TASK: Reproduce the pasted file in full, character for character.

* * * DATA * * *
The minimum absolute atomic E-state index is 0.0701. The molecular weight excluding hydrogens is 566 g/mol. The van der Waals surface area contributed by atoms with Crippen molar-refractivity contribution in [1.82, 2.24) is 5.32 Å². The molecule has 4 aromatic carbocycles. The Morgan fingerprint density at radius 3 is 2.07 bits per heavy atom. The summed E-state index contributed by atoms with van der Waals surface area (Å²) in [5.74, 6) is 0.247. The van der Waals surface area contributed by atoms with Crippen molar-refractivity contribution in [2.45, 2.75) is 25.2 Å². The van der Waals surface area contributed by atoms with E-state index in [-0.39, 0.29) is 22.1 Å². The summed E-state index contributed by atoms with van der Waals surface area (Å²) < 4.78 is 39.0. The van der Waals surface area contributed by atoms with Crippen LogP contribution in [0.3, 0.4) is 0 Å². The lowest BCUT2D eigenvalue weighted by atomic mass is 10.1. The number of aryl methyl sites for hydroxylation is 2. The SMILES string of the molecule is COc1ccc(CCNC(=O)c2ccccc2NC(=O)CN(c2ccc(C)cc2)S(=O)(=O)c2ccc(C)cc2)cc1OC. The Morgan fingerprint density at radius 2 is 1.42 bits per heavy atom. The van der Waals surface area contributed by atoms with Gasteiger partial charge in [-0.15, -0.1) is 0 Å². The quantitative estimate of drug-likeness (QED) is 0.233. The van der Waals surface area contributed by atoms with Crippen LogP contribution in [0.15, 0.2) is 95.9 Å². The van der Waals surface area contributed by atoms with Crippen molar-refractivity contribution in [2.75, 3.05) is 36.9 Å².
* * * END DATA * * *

The minimum absolute atomic E-state index is 0.0701. The molecular weight excluding hydrogens is 566 g/mol. The van der Waals surface area contributed by atoms with Crippen molar-refractivity contribution in [1.82, 2.24) is 5.32 Å². The molecule has 4 aromatic carbocycles. The Morgan fingerprint density at radius 3 is 2.07 bits per heavy atom. The summed E-state index contributed by atoms with van der Waals surface area (Å²) in [5.74, 6) is 0.247. The van der Waals surface area contributed by atoms with Crippen molar-refractivity contribution in [2.45, 2.75) is 25.2 Å². The van der Waals surface area contributed by atoms with E-state index in [-0.39, 0.29) is 22.1 Å². The summed E-state index contributed by atoms with van der Waals surface area (Å²) < 4.78 is 39.0. The van der Waals surface area contributed by atoms with Crippen LogP contribution in [0.3, 0.4) is 0 Å². The lowest BCUT2D eigenvalue weighted by atomic mass is 10.1. The number of aryl methyl sites for hydroxylation is 2. The SMILES string of the molecule is COc1ccc(CCNC(=O)c2ccccc2NC(=O)CN(c2ccc(C)cc2)S(=O)(=O)c2ccc(C)cc2)cc1OC. The Morgan fingerprint density at radius 2 is 1.42 bits per heavy atom. The van der Waals surface area contributed by atoms with Gasteiger partial charge in [-0.15, -0.1) is 0 Å². The quantitative estimate of drug-likeness (QED) is 0.233. The van der Waals surface area contributed by atoms with Crippen LogP contribution in [0.15, 0.2) is 95.9 Å². The van der Waals surface area contributed by atoms with Crippen molar-refractivity contribution in [2.75, 3.05) is 36.9 Å².